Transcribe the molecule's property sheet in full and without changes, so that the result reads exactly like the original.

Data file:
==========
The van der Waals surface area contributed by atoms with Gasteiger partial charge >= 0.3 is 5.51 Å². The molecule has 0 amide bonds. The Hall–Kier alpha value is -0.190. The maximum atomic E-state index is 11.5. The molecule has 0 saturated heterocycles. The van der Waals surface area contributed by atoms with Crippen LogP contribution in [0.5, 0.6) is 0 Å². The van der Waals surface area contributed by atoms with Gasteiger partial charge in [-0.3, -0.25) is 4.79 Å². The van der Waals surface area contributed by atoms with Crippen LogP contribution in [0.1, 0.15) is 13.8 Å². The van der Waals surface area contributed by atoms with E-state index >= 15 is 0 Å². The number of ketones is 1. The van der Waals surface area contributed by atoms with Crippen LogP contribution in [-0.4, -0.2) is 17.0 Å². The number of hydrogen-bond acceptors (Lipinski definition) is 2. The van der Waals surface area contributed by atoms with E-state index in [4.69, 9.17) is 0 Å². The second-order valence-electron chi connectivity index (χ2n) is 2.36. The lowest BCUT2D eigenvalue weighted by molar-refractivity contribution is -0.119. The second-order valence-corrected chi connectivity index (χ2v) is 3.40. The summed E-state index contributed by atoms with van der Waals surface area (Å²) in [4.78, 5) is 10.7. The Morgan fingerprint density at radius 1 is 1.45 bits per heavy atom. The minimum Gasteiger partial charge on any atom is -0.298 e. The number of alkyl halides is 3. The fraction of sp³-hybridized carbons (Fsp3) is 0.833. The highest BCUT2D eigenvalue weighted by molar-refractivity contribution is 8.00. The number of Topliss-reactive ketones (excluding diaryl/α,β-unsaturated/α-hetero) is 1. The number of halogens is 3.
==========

The van der Waals surface area contributed by atoms with Gasteiger partial charge >= 0.3 is 5.51 Å². The molecule has 0 amide bonds. The Hall–Kier alpha value is -0.190. The maximum atomic E-state index is 11.5. The molecule has 0 saturated heterocycles. The van der Waals surface area contributed by atoms with Crippen LogP contribution in [0.5, 0.6) is 0 Å². The van der Waals surface area contributed by atoms with Gasteiger partial charge in [-0.3, -0.25) is 4.79 Å². The van der Waals surface area contributed by atoms with Crippen LogP contribution in [0.1, 0.15) is 13.8 Å². The van der Waals surface area contributed by atoms with E-state index >= 15 is 0 Å². The number of ketones is 1. The van der Waals surface area contributed by atoms with Crippen LogP contribution in [-0.4, -0.2) is 17.0 Å². The number of hydrogen-bond acceptors (Lipinski definition) is 2. The van der Waals surface area contributed by atoms with E-state index in [4.69, 9.17) is 0 Å². The second-order valence-electron chi connectivity index (χ2n) is 2.36. The lowest BCUT2D eigenvalue weighted by molar-refractivity contribution is -0.119. The second-order valence-corrected chi connectivity index (χ2v) is 3.40. The summed E-state index contributed by atoms with van der Waals surface area (Å²) in [4.78, 5) is 10.7. The Morgan fingerprint density at radius 1 is 1.45 bits per heavy atom. The minimum Gasteiger partial charge on any atom is -0.298 e. The number of alkyl halides is 3. The fraction of sp³-hybridized carbons (Fsp3) is 0.833. The highest BCUT2D eigenvalue weighted by molar-refractivity contribution is 8.00. The number of Topliss-reactive ketones (excluding diaryl/α,β-unsaturated/α-hetero) is 1. The number of halogens is 3.